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WSJ’s The Future of Everything

by The Wall Street Journal

What will the future look like? The Future of Everything offers a kaleidoscope view of the nascent trends that will shape our world. In every episode, join our award-winning team on a new journey of discovery. We’ll take you beyond what’s already out there, and make you smarter about the scientific and technological breakthroughs on the horizon that could transform our lives for the better.

Copyright: Copyright © Dow Jones & Company, Inc. All rights reserved.

Episodes

Science of Success: How Self-Reporting Made Flying Safer

13m · Published 22 Mar 10:00
This year, several high profile incidents have kept flying in the limelight. Yet air travel is currently safer than ever. The biggest U.S. commercial airlines have now gone 15 years without a fatal crash. So, how did hurtling through the sky in a giant metal tube become this safe? WSJ columnist Ben Cohen speaks with former FAA and International Civil Aviation Organization executive William Voss about the voluntary self-reporting programs that made flying the safest form of travel and asks if the airline industry’s safety measures could provide a blueprint for regulation in other fields. What do you think about the show? Let us know on Apple Podcasts or Spotify, or email us: [email protected] Listening on Google Podcasts? Here's our guide for switching to a different podcast player. Further reading: Flying in America Has Actually Never Been Safer Boeing Tells Airlines to Check 787 Cockpit Seats After Mishap on Latam Flight Behind the Alaska Blowout: a Manufacturing Habit Boeing Can’t Break Learn more about your ad choices. Visit megaphone.fm/adchoices

Why Waymo's Robotaxis Are Hitting the Arizona Freeway

16m · Published 15 Mar 10:00
After years of promises that driverless cars were just over the horizon, one of the industry's biggest players is headed for the freeway. Now, for the first time, Alphabet’s Waymo is allowing robotaxis to take its employees on high-speed roads in Phoenix, Arizona without a human driver. The move comes just as the industry is facing a harsh reality after high-profile crashes: GM’s Cruise had its permits to operate driverless robotaxis pulled by the California DMV, and Waymo issued its first-ever recall after two of its cars collided with a pickup truck being towed. WSJ reporter Meghan Bobrowsky discusses what this could mean for the future of self-driving cars and where the industry is heading. What do you think about the show? Let us know on Apple Podcasts or Spotify, or email us: [email protected] Further reading: Self-Driving Cars Enter the Next Frontier: Freeways Self-Driving Car Company Waymo Issues First-Ever Recall After Two Phoenix Crashes GM’s Cruise Says U.S. Is Investigating Driverless Car’s Collision With Pedestrian ​​America’s Most Tech-Forward City Has Doubts About Self-Driving Cars Learn more about your ad choices. Visit megaphone.fm/adchoices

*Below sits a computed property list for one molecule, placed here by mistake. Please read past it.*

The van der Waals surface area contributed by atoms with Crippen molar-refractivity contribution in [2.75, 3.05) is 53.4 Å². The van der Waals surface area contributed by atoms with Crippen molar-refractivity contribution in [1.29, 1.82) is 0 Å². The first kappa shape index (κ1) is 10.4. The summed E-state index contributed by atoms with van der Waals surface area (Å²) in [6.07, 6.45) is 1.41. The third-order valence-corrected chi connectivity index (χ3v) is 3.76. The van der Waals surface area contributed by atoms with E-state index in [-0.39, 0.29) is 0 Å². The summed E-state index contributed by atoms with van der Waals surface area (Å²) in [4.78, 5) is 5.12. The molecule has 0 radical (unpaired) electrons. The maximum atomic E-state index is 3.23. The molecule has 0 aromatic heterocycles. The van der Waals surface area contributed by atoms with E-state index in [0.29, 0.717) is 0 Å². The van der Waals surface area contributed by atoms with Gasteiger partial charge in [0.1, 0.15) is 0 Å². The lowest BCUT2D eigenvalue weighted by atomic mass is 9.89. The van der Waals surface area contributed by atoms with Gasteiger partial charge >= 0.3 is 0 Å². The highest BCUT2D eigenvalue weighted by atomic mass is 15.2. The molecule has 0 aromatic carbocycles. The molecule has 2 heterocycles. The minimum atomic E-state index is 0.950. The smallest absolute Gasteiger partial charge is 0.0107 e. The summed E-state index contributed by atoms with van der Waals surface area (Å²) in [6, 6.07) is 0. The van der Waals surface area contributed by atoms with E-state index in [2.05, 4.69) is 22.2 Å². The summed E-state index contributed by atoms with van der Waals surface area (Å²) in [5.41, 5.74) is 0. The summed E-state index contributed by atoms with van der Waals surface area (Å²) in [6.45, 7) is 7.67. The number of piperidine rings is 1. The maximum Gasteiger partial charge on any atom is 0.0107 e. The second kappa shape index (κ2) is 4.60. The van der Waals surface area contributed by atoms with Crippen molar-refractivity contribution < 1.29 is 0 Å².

Recharge as You Drive? The Future of EVs Could Be Wireless.

20m · Published 08 Mar 11:00
Imagine driving down a road that recharges your electric car as it moves. Companies around the world are experimenting with new technology that can wirelessly charge EVs while they drive, thanks to copper coils buried beneath the asphalt. It could mean less time spent plugging in at slow chargers, no need for heavy, expensive lithium-ion batteries and wave goodbye to range anxiety. WSJ’s Danny Lewis reports on what it would take for this tech to hit the road, and how it could change the way we refuel our vehicles. What do you think about the show? Let us know on Apple Podcasts or Spotify, or email us: [email protected] Further reading: These Companies Want to Charge Your Electric Vehicle as You Drive No More Charging Stops? We Take a Road Trip in an Ultralong-Range EV The Big Year for EVs Gets Off to a Bumpy Start Electric Cars and Driving Range: Here’s What to Know About EV Range Learn more about your ad choices. Visit megaphone.fm/adchoices

How Today’s Aircraft Accidents Could Make Future Planes Safer

13m · Published 01 Mar 11:00
In recent months, an Alaska Airlines jet lost a door plug mid-flight, and a Japan Airlines plane collided with another aircraft at an airport in Tokyo. Accidents like these are uncommon, but they could help engineers design safer airplanes. Embry-Riddle Aeronautical University associate professor Anthony Brickhouse tells WSJ’s Danny Lewis how advanced materials and computer systems could bring flight into a safer future, while making sure human pilots are still part of the equation. What do you think about the show? Let us know on Apple Podcasts or Spotify, or email us: [email protected] Further reading: How Safe Is Flying Today? Answering Your Questions Boeing 737 MAX Missing Critical Bolts in Alaska Airlines Blowout, NTSB Says Boeing Finds New Problem With 737 MAX Fuselages Inside a Flaming Jet, 367 Passengers Had Minutes to Flee. Here’s How They Did It. Learn more about your ad choices. Visit megaphone.fm/adchoices

Science of Success: The Mind at Work Behind an Iconic Song

13m · Published 23 Feb 11:00
Is it an earworm or an icon? The Super Mario Bros. theme is the soundtrack to many childhoods and has remained resonant today. Recently inducted into the Library of Congress’s National Recording Registry, the song was not easy to write. Video game composer Koji Kondo faced musical and technical challenges in creating the song. Columnist Ben Cohen talks to New England Conservatory musicologist Andrew Schartmann about how Kondo created this lasting and genre-changing piece of music. What do you think about the show? Let us know on Apple Podcasts or Spotify, or email us: [email protected] Further reading: The Mind Behind the Music You Can't Get Out of Your Head Learn more about your ad choices. Visit megaphone.fm/adchoices